The ring leaders of this revolt were Sohan Singh, Taraknath Das and Barkatullah , three young Indian revolutionaries, who were working as blue collar workers in USA. The plan was to raid arsenals and organize mutinies in Punjab while the British were preoccupied with the War. It was decided to organize revolutionary centers within the Indian armed forces and with their help, capture power. The party also established contacts with revolutionaries in India. . A clarion call was made to its members to return to India and around 8000 members returned to plan a revolt. The plan was for a mass uprising against the British in Punjab and the date set was 21st February 1915.
But all was not well when they reached India. The police had already been informed by their spies of a possible attack and many were arrested on arrival itself. This included the leader Sohan Singh. Those who managed to evade the police made ad hoc efforts to collect arms, raise funds through armed dacoities, manufacture hand bombs and so on. But the lack of leadership made the planned mutiny go hay-wire. The ill-planned and ill-conceived mutiny was ruthlessly suppressed. Out of the 175 members arrested, 136 were convicted and 42 were sentenced to death. After 1917, most of the Party’s activists were forced into exile to USA and Canada and ceased to play an active role in India.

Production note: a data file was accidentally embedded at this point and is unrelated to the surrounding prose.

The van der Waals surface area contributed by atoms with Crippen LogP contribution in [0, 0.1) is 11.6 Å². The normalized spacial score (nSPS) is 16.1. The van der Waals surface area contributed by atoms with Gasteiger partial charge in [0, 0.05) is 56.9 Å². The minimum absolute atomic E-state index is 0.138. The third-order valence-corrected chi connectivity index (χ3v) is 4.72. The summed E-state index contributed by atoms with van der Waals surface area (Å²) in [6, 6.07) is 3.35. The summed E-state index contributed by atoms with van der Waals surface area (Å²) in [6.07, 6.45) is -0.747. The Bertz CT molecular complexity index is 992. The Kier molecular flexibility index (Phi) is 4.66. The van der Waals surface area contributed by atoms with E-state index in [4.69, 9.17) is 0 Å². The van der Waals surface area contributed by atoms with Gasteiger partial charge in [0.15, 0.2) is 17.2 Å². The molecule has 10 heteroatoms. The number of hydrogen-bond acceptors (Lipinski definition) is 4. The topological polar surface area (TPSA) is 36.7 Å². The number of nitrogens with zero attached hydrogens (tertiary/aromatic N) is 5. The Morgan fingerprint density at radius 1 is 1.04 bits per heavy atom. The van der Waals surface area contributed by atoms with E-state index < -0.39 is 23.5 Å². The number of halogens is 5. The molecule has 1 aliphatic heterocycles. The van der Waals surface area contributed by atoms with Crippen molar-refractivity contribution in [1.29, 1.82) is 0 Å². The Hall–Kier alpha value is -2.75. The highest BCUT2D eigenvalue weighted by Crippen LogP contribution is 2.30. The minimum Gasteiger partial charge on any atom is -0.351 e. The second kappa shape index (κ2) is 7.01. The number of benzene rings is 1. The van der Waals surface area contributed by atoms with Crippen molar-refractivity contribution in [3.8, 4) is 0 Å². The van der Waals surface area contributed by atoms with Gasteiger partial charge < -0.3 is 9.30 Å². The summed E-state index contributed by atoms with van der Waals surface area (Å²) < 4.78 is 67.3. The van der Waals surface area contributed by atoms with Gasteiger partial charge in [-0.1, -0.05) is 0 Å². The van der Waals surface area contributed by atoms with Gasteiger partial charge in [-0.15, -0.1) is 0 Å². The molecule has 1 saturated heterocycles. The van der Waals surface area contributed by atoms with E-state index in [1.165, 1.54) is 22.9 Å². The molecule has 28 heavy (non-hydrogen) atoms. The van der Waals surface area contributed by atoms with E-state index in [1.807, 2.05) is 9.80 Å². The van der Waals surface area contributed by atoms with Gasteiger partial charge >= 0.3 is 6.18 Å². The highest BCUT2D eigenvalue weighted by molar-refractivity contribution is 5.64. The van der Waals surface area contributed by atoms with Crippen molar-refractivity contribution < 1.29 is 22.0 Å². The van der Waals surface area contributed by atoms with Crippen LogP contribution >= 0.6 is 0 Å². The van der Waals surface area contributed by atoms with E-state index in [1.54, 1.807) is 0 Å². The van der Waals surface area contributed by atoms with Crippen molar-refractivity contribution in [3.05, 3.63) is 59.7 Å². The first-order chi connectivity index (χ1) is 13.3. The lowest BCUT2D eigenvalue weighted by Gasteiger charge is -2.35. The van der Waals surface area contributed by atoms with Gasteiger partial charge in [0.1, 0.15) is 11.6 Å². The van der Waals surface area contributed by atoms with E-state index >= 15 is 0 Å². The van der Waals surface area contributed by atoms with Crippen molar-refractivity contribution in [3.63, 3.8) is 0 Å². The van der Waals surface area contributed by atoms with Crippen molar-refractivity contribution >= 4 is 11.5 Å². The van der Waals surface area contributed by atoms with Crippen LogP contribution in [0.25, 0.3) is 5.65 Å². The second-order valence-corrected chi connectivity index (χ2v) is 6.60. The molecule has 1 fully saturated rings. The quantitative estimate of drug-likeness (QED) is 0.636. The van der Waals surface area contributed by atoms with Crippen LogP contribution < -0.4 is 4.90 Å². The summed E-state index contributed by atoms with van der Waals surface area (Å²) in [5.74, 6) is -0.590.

What most Indians don’t realize it that this failed revolt by the Ghadar party members, jolted the British so much that to avoid a repeat, they enacted the draconian Rowlatt act of 1919 which, in a nutshell, clamped down on any group meetings and extended emergency measures of preventive indefinite detention and incarceration without trial. The tragic Jallainwalla Bagh massacre was a result of the Rowlatt Act.
Though the Ghadar movement failed to achieve its goal, it definitely left a mark. The revolutionary ideas had already inspired the next generation of revolutionaries like Ram Prasad Bismil, Chandrashekhar Azad and Bhagat Singh, and they would take on the baton from the heroes of the Ghadar party.
Sadly, few remember the sacrifices made and the battles fought by the brave men and women of the Ghadar party, across the oceans.
Cover image courtesy: www.foundsf.org